Strong Demand for Accountability

Over the past year, UK regulators have been reexamining the current supervisory approaches to operational resilience with the goal of developing a framework that aligns better with the assumption that failures are bound to happen, and institutions need to be better prepared for when, not if, those adverse events occur. The committee’s report is the latest indication that operational resilience supervision is gearing up to become one of the largest regulatory and compliance obligations financial organizations face in the coming years. Although the committee does not have direct supervisory powers over the financial industry, it is influential in directing policy, and UK regulators are accountable to it in the exercise of their work.

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While the role of regulators in supervising operational resilience is still developing, the committee has specific views on where the ongoing effort should be heading. For instance, it wants not just banks to be held more accountable but also individuals within the sector who are responsible for services compromised by IT outage and failure. The committee also extends its demand for accountability to regulators, who are the target of some of the strongest language in the report. For instance, the report states that regulators “must have teeth and be seen to have teeth” to ensure accountability for failures. The regulators are encouraged to use the tools at their disposal to hold individuals and firms to account for their role in IT failures and poor operational resilience and to apply their enforcement powers to ensure failures do not go unpunished.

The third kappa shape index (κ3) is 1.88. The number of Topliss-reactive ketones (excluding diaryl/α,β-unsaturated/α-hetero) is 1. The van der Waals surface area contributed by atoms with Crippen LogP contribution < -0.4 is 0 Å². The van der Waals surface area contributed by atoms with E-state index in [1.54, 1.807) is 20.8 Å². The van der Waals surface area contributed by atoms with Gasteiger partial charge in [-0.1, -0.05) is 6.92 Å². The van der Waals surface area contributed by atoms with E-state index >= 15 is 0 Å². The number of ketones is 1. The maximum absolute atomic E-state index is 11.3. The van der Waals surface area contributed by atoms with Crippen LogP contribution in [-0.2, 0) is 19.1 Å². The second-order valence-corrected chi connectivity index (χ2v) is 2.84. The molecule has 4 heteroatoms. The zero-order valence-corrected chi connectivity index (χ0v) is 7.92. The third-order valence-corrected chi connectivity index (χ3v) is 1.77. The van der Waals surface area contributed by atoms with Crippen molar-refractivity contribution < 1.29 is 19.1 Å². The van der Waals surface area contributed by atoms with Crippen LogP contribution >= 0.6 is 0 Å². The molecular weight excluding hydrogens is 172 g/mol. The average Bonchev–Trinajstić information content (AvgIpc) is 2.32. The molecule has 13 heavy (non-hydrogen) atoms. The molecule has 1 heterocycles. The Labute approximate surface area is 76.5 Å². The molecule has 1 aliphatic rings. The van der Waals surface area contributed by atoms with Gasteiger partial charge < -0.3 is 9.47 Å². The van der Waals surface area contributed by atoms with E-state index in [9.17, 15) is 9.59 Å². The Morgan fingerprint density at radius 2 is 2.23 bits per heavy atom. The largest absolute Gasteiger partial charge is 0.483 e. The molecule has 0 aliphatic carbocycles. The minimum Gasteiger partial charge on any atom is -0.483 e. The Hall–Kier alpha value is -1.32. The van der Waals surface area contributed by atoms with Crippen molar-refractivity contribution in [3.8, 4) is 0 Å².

“If future incidents occur without sanction, Parliament should consider whether the regulators’ enforcement powers are fit for purpose,” the report states.

Additionally, the committee calls on regulators to:

  • Intervene to improve operational resilience and have the skills and experience necessary to do so – and, if necessary, raise a levy in order to have the appropriate funding.
  • Prevent the industry from setting tolerance for disruption so high that it leads to lax operational resilience.
  • Ensure banks cannot use the cost or difficulty of upgrades as excuses to not make vital upgrades to legacy systems.
  • Adopt proactive measures to protect customers from firms that may be cutting corners when implementing change programmes in response to time and costs pressures.
  • Bring within the regulatory perimeter systemically important cloud providers such as Microsoft, Google and Amazon, especially given the concentration risk they potentially present.

What It Means for the Financial Industry

With the latest report, individuals most closely connected with operational resilience and involved in making key decisions over budgets and resources connected with IT change implementation are now on notice. This is particularly true for individuals who are in the scope of the Senior Managers Regime (SMR), the accountability and responsibility regime introduced after the financial crisis to hold individuals within the U.K. financial services sector accountable for conduct and prudential risks. It is worth noting that the committee recommends that the SMR be expanded to include Financial Market Infrastructure firms, such as payment systems.

Financial institutions need to make sure they can respond when an IT outage does occur, remembering the “three Cs” that make up an effective response plan:

  • Communication – provide clear, timely and accurate communication
  • Complaints – handle and respond to complaints effectively
  • Compensation – determine and pay out compensation quickly

Questions for Boards and Senior Management

Going forward, institutions should be prepared for increased regulatory scrutiny of their resilience practices. This includes being able to demonstrate that they have identified critical business services and functions and are monitoring and testing their resilience against worst-case scenarios. They should be prepared to provide assurances to regulators that they have set appropriate impact tolerances around the level of disruption they can absorb if their most important business services fail. Firms should also be prepared to show that they have implemented systems and processes that would allow them to continue to provide services in an extreme but plausible event.